This is the first instalment of a regular feature on The Tax Issue where you ask the questions and I offer an incredibly coherent and entertaining answer. This week, the topic is marriage breakdown and the equivalent-to-spouse credit.
The Tax Issue:
Upon the breakdown of a marriage, who is eligible to claim an equivalent-to-spouse credit for a child that lives with both parents on a regular basis throughout the year?
This is a question that comes up on a regular basis, and the answer is a bit complicated.
First, let’s look at who can claim the equivalent-to-spouse credit. You must fall into one of the following categories at any time in the year:
- You must be unmarried and not in a common-law relationship; or
- You are married or in a common-law relationship, but did not support or live with your spouse or partner and your spouse or partner did not support you.
Now, let’s look at who would be the subject of the claim. The person must be someone who lives with you and is:
- Resident in Canada (except in the case of your child)
- Wholly dependent on you for support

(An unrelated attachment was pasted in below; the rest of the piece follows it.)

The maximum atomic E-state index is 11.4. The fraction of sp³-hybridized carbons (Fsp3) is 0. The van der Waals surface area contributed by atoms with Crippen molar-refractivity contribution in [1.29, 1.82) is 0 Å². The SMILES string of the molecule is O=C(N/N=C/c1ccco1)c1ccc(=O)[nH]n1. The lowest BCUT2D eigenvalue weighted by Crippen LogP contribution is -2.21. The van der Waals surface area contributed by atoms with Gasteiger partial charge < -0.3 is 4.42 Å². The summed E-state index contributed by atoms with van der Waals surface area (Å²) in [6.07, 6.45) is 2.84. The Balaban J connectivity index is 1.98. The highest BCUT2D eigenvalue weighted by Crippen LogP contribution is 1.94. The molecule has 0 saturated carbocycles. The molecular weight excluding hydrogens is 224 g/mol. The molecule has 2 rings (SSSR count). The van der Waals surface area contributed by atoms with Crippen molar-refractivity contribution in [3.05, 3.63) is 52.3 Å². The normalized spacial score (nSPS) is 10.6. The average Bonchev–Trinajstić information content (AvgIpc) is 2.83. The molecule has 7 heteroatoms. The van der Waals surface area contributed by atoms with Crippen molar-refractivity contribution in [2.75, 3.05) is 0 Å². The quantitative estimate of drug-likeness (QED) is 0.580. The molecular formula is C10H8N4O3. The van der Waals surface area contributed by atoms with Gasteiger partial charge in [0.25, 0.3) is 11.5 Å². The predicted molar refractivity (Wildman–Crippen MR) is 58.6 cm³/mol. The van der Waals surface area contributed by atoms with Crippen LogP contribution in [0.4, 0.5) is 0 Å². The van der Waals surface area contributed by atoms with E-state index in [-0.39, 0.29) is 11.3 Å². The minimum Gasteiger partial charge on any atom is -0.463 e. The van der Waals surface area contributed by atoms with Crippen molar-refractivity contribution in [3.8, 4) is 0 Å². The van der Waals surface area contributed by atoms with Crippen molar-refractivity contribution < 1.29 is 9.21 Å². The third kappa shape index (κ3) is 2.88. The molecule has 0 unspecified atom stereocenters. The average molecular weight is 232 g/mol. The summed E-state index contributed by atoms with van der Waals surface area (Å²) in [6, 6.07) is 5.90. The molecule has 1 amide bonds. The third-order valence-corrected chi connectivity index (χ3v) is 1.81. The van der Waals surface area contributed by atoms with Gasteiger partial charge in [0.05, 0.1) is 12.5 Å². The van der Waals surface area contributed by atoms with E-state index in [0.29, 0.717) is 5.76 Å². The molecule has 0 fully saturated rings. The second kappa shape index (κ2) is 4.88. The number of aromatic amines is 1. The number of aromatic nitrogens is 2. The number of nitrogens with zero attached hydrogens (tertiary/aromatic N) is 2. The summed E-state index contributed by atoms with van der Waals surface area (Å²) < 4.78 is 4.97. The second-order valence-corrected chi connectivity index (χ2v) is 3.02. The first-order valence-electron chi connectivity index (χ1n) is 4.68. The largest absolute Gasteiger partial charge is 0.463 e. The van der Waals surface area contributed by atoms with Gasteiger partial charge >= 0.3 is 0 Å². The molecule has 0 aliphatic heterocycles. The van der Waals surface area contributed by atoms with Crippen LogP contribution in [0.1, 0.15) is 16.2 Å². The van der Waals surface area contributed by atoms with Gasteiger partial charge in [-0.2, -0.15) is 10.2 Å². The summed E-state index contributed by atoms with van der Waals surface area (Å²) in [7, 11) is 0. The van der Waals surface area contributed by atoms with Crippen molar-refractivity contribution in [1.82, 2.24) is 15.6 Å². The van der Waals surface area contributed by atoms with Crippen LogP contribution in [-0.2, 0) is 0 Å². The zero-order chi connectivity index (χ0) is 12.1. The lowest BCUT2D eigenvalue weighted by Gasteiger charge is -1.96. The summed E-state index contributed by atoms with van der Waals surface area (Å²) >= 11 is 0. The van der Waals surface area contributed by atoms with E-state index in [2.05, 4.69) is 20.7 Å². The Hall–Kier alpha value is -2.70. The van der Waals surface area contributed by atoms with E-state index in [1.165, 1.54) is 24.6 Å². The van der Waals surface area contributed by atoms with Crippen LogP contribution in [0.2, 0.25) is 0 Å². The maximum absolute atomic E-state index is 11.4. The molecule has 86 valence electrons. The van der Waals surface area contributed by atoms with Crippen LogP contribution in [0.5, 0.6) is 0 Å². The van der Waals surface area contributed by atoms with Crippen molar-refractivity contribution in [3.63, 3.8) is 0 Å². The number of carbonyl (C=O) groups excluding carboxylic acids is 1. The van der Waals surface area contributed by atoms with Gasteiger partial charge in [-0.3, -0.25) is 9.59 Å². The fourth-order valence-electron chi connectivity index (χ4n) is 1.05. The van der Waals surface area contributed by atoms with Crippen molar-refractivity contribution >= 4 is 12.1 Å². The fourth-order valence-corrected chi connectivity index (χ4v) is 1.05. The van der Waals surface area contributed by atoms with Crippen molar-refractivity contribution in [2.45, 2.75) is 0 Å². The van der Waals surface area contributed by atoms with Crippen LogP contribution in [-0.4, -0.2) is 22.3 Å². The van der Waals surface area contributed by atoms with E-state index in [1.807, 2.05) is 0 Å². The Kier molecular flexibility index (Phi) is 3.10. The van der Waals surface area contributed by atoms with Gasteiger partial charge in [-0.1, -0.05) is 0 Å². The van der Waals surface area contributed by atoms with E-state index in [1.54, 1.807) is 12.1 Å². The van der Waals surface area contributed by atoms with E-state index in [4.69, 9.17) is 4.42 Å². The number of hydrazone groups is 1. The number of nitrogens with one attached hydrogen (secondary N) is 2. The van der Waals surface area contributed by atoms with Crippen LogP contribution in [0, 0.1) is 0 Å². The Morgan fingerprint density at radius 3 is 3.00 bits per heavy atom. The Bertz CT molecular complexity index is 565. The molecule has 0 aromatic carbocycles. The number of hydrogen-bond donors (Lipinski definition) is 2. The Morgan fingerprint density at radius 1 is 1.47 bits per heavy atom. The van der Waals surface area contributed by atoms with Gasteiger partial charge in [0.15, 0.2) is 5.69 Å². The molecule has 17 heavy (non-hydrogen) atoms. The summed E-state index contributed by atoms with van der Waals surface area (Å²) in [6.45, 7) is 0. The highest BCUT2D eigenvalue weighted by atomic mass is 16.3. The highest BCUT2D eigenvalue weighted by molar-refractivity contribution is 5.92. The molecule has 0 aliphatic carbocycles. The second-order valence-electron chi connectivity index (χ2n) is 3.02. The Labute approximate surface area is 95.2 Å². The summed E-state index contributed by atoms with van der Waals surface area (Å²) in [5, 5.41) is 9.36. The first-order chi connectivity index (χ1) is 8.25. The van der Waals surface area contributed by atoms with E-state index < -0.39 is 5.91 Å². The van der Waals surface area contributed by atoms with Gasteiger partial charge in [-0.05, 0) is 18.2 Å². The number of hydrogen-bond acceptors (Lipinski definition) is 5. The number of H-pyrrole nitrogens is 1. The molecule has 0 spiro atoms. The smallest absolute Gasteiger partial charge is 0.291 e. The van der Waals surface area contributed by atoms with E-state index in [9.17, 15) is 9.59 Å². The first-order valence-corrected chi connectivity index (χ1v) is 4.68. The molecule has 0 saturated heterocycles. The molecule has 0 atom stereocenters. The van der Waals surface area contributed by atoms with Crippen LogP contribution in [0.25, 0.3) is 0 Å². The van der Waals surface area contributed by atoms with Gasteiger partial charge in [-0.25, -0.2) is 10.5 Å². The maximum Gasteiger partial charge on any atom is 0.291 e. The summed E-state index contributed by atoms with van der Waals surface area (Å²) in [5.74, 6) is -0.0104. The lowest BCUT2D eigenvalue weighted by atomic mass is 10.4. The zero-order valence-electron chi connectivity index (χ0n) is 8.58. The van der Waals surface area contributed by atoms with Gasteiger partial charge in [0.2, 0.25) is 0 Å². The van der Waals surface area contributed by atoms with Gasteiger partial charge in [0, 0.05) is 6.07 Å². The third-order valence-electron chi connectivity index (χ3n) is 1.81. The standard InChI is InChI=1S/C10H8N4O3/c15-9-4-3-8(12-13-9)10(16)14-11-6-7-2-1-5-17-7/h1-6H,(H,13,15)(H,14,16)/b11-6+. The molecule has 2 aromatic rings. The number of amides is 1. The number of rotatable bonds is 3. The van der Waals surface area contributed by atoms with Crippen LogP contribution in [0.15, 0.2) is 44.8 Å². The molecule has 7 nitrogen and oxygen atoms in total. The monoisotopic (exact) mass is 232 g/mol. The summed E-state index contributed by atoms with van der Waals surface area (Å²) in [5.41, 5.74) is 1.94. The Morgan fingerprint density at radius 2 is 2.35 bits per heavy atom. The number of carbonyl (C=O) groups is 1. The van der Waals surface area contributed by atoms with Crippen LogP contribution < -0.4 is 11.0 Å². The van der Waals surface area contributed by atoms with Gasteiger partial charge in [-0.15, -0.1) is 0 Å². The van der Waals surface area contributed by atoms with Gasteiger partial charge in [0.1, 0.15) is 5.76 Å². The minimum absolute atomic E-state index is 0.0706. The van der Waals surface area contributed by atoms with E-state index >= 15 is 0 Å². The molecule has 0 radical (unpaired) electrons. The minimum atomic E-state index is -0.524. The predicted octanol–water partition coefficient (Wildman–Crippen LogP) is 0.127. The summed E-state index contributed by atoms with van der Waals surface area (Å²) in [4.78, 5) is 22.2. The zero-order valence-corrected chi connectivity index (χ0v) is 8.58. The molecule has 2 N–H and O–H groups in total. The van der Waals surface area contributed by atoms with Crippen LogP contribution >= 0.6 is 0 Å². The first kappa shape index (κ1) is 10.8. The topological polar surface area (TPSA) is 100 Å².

- Related to you (we’re talking immediate family)
- Except in the case of a parent or grandparent, under 18 years of age, or dependent on you by reason of mental or physical infirmity.
Now that we’ve covered the basics, let’s get down to the actual question. Let’s assume we are talking about a child under 18, the parents separate in the year and the father immediately begins making non-deductible support payments pursuant to a court order or written agreement.
Essentially, the answer depends on whether we are in the year of the breakup or a subsequent year.
In the year of breakup:
In this year, either parent who qualifies can claim the deduction in respect of the child, but they cannot share the credit. So, if the child normally lives with both parents (shared custody), then they must agree as to who will take the credit in respect of the child. If they can’t agree, then neither one gets the claim.
If there are two children, and each spouse wishes to make a claim for one child, this might be possible, but each parent would have to prove that their respective child lived with them and was wholly dependent on them for support at some time in the year.
After the year of breakup:
In any subsequent year, the person required to make child support payments (whether or not the payments are actually made) is not entitled to the claim. So, in our example, the mother would be the only person eligible to make the equivalent-to-spouse claim in respect of the child.
If no support payments are being made, or they are paid but are not required under a written agreement or court order, then the above restriction does not apply, and either parent can make the claim, as long as they meet the criteria set out above.